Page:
bill passed 78-18 in the Senate.
Since Mitt Romney dropped out of
the race last week, McCain has been
attacked by the far right as not conser-
vative enough. As he rushes to ingrati-
ate himself with the right, expect him
to try to seem more "fiscally respon-
sible." College affordability isn't what
Rush Limbaugh wants to hear about.
Besides University of Florida
President Bernie Machen - a former
University of Michigan administra-
tor - who for some peculiar reason
endorsed McCain, the Arizona senator
doesn't have much support in higher
education. According to the Center
for Responsive Politics, those who list
higher education institutions as their
employers have given $2.1 million to
Barack Obama, $1.7 million to Hillary
Clinton and only $228,000 to McCain.
Maybe there's a better reason for that
than liberal bias on campus.
McCain, though, isn't the only
Republican candidate still in the race.
Mike Huckabee has vowed to hang
on at least until McCain clinches the
nomination, even though he doesn't
really have much of a chance. Why?
Because as he said on Saturday, he
"didn't major in math. I majored in
miracles, and I still believe in them,
too." He has also said he doesn't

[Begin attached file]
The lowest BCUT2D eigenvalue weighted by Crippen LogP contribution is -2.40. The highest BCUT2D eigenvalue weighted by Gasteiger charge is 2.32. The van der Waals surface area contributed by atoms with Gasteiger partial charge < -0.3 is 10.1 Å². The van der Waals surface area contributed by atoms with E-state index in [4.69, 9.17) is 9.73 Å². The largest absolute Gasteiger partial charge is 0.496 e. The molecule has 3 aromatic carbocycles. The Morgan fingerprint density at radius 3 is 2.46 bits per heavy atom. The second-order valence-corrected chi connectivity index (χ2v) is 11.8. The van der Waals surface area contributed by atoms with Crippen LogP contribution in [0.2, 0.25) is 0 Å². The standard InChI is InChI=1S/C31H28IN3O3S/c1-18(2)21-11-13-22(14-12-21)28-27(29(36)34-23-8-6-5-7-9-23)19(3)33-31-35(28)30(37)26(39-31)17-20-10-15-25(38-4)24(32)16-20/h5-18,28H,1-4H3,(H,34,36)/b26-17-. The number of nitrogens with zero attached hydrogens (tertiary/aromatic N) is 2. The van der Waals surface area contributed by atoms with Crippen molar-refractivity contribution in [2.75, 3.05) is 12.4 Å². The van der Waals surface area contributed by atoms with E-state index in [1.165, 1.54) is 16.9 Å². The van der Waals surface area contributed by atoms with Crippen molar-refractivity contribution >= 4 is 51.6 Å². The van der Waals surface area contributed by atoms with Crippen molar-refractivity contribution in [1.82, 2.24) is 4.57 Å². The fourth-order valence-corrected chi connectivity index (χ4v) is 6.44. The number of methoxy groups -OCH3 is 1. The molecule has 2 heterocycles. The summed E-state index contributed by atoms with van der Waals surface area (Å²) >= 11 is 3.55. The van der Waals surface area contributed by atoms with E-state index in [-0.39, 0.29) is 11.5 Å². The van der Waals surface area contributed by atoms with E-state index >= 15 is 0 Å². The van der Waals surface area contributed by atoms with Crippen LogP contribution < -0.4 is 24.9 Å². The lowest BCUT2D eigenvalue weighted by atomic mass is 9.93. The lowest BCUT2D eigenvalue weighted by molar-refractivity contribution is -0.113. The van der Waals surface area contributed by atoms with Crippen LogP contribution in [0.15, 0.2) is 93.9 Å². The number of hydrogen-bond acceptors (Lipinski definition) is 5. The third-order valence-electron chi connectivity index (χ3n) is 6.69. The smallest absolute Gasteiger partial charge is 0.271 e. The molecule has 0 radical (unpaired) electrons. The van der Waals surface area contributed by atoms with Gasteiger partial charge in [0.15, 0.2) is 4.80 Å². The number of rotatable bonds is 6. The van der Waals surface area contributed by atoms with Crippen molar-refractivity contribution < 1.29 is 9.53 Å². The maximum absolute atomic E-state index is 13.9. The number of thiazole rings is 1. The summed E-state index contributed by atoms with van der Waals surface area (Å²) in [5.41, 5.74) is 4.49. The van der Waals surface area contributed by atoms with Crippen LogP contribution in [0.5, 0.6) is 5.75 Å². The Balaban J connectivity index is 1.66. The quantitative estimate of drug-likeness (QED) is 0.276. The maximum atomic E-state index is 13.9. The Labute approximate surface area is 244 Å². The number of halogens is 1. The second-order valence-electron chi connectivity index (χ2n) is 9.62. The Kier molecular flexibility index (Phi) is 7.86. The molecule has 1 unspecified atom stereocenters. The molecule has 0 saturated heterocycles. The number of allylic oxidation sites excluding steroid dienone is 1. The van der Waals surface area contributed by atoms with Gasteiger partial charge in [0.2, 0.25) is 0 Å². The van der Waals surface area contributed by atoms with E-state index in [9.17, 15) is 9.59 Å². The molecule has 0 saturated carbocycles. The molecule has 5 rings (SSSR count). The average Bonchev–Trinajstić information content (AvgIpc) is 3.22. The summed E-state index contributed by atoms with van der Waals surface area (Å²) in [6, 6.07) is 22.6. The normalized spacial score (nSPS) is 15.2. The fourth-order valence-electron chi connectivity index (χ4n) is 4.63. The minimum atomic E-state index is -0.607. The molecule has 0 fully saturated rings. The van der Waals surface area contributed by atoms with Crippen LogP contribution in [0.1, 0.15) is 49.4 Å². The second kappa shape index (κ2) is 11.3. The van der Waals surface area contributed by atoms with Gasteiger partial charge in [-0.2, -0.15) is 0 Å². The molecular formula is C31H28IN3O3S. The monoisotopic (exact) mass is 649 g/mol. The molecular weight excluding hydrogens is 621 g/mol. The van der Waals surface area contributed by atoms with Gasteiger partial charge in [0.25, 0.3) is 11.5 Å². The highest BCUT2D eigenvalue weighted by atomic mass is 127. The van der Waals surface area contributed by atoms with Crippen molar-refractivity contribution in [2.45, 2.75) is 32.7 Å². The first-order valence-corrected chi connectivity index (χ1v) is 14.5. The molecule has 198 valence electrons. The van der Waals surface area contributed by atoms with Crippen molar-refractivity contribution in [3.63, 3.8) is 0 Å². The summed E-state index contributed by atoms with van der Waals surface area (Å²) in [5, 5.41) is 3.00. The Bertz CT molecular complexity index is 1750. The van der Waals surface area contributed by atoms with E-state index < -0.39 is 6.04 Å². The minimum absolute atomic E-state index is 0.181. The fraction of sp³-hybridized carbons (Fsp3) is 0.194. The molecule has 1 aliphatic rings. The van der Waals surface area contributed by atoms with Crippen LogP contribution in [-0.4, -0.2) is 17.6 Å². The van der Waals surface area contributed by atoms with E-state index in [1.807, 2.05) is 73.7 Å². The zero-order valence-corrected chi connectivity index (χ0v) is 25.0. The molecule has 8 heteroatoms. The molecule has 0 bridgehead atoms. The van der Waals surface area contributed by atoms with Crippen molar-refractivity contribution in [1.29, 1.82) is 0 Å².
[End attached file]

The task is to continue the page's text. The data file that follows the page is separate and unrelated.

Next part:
believe in evolution.
Those aren't the sentiments of
someone you might expect to be a
friend of higher education. But com-
pared to McCain, he's the Ivory Tow-
er's soul mate.
The education policy page on his

official website is more robust than
McCain's, and for a Republican it's
full of specifics about what he's done
in the past and what he wants to do in
the future. Unlike McCain, his poli-
cies don't aggressively pander to the
religious right's support of school
vouchers.
As governor of Arkansas, he has
supported funding increases for the
state's public universities to keep
tuition down. In a 2005 State of the
State address, Huckabee risked polit-
ical backlash to tell the story of an
illegal immigrant who was ineligible
for financial aid. Then he supported

4

Surprise.
They aren't that

impressive.
legislation to make in-state tuition
rates and aid available to illegal
immigrants.
Those are the kind of risky, non-
ideological stances students should be
lookingfor.
There's another Republican in the
race, Ron Paul. He wants to eliminate
the Department of Education, which
is really all you need to know.
Last week in this space I endorsed
Obama as having better financial aid
policies than Clintonby aslimmargin.
There's a bigger difference between
McCain and Huckabee, and Huckabee
gets the nod for the GOP.
Karl Stampfl was the Daily's fall/
winter editor in chief in 2007. He can
be reached at kstampfl@umich.edu.

EDITORIAL BOARD MEMBERS:
Emad Ansari, Anindya Bhadra, Kevin Bunkley, Ben Caleca, Satyajeet Deshmukh,
Milly Dick, Mike Eber, Emmarie Huetteman, Theresa Kennelly, Emily Michels,
Arikia Millikan, Kate Peabody, Robert Soave, lmran Syed, Neil Tambe, Matt Trecha,
'Kate Truesdell, Radhika Upadhyaya, Rachel Van Gilder, Rachel Wagner, Patrick Zabawa.
TIM KUHN AND DORON YITZCHAKI
One last chance for freedom

SEND LETTERS TO: TOTHEDAILY@UMICH.EDU

For several years, students in the Michi-